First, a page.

At the age of 13, I became interested in religion and eventually felt the calling to become a nun. For nearly two decades, I walked in the footsteps of the nuns, hoping to one day join them.
When the time was finally right, I gave away all my things, said goodbye to family and friends, and boarded a plane to Taiwan where the nuns were holding a selection process for those interested in joining their lifestyle. I had full confidence that I would be chosen to stay and to live out my life-long calling.
However, much to my dismay and shock, I was denied entrance into the temple. The nuns urged me to return to my home in America, not saying much else, and assured me that my future there was very bright. Unappeased and utterly heartbroken, I went home. It was a hard season of pain for me-one that lasted much longer than I would've liked-but I eventually learned to accept my fate and later got married.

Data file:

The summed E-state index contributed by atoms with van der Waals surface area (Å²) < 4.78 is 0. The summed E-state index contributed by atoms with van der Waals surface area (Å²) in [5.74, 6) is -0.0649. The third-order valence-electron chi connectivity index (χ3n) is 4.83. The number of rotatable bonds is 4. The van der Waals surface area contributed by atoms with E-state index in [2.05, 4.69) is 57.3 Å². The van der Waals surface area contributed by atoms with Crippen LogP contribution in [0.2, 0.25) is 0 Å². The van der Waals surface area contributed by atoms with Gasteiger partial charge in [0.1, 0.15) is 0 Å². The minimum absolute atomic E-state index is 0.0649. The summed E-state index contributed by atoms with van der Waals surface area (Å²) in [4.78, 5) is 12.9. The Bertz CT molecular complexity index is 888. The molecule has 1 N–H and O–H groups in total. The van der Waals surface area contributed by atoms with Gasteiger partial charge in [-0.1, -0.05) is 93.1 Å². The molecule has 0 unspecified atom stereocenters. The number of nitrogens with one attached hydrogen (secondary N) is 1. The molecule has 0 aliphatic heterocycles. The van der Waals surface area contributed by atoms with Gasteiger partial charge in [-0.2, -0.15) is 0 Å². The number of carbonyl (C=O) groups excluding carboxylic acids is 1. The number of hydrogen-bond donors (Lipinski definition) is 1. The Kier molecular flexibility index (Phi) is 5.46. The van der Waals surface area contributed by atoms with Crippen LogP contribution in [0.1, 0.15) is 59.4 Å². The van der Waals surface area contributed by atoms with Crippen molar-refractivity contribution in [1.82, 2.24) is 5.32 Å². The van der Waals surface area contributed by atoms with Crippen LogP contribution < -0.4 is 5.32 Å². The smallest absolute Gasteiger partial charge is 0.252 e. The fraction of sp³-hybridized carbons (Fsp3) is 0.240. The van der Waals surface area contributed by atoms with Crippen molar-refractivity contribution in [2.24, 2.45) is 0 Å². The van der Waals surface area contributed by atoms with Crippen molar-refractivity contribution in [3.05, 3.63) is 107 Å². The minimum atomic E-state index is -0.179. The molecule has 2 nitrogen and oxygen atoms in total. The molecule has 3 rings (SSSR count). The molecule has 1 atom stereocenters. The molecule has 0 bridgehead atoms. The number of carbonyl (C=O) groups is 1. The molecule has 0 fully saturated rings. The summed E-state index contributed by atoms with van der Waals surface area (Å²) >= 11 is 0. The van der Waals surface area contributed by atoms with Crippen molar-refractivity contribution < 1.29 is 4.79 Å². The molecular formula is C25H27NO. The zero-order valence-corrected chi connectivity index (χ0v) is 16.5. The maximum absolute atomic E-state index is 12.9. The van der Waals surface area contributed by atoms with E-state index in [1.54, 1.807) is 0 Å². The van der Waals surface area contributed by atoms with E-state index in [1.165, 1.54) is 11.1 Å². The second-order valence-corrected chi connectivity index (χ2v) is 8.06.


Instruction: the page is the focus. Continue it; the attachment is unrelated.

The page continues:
As a married woman, I realized one day that the things I had learned from the nuns were actually very beneficial towards my marriage. When faced with challenges, I realized I had the tools to overcome them. When others struggled in their relationships, I often knew the ways in which to help. The lessons I had gained from emulating the nuns were proving to be most useful in the home setting and I wanted to share everything I learned with other married women.
That is how the book, If Nuns Were Wives, came to be. I hope that the ways of the nuns can empower women to become their most compassionate, wise and happy selves. I also wish that families can remain intact and that children can grow up with both sets of parents in a safe and nurturing environment.